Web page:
The creator of the first vaccine, Edward Jenner, was a physician and scientist born in 1749 in Berkeley, England, said PAHO Assistant Director, Dr. Socorro Gross, during the celebration of the anniversary of the smallpox eradication.
Jenner noted that the women who milked cows developed smallpox with less frequency. Smallpox was one of the most feared diseases at the time: it killed millions without distinction by age or status.
The English physician proposed the hypothesis that the secretion of vesicles of smallpox of the cow was what protected the women that milked. In May 1796, he proved its hypothesis, inoculating a 8 year-old child. The effect was fever and discomfort but not severe disease. Months later, the child did not present the disease. It remained immunized. Jenner made the test then with others 23 people, with the same results. As the inoculation was done from the cow therefore the term vaccination was born.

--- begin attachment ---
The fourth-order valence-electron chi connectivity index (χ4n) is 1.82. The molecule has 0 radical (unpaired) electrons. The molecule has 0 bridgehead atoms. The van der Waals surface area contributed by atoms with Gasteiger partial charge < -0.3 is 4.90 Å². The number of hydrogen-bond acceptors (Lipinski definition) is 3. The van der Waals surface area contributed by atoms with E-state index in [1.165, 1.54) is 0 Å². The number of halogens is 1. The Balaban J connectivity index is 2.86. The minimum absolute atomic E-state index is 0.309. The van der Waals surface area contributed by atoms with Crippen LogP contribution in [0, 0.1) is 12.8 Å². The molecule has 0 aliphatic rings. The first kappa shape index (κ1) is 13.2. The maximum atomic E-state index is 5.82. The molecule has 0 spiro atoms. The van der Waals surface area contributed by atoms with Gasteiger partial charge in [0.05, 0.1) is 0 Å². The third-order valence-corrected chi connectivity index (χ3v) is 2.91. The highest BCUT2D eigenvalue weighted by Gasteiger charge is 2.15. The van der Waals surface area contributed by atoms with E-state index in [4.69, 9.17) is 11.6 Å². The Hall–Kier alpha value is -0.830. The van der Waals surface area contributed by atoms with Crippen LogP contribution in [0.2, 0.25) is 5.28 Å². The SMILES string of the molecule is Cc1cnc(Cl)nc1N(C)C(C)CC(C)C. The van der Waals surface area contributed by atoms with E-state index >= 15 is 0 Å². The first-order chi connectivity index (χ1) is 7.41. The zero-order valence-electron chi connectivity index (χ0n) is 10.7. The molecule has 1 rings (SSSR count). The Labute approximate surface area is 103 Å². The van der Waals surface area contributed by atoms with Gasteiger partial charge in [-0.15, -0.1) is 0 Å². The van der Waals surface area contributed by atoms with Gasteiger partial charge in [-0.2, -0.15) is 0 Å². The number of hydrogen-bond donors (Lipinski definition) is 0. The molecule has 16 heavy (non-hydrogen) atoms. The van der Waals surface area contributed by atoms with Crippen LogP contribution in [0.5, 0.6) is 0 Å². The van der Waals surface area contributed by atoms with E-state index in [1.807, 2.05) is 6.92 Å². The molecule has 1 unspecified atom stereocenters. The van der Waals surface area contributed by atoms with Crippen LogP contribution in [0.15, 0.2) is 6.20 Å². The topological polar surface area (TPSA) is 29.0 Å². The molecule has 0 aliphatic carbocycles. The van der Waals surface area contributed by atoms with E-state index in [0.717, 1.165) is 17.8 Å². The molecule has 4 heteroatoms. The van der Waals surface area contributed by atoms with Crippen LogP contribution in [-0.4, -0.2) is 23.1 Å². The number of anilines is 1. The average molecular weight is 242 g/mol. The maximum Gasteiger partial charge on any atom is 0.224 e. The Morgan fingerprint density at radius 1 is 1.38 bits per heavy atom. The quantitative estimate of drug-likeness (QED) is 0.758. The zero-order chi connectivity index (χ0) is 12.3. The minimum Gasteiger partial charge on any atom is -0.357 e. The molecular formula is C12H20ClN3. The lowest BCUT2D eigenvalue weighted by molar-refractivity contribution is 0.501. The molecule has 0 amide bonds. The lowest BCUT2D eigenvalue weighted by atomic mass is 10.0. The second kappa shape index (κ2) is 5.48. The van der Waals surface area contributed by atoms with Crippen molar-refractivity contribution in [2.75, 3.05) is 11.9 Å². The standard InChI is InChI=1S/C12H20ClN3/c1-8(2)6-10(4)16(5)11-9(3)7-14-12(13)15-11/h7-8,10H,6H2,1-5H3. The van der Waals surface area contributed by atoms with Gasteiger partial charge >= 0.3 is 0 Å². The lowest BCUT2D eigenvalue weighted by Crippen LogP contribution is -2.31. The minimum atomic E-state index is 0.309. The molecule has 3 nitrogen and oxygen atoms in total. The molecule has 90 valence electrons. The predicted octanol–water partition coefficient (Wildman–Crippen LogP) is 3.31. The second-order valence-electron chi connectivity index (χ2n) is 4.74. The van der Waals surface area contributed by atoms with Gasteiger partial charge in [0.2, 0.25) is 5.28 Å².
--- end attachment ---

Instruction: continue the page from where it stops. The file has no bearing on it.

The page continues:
Jenner died in January 1826, at age 76.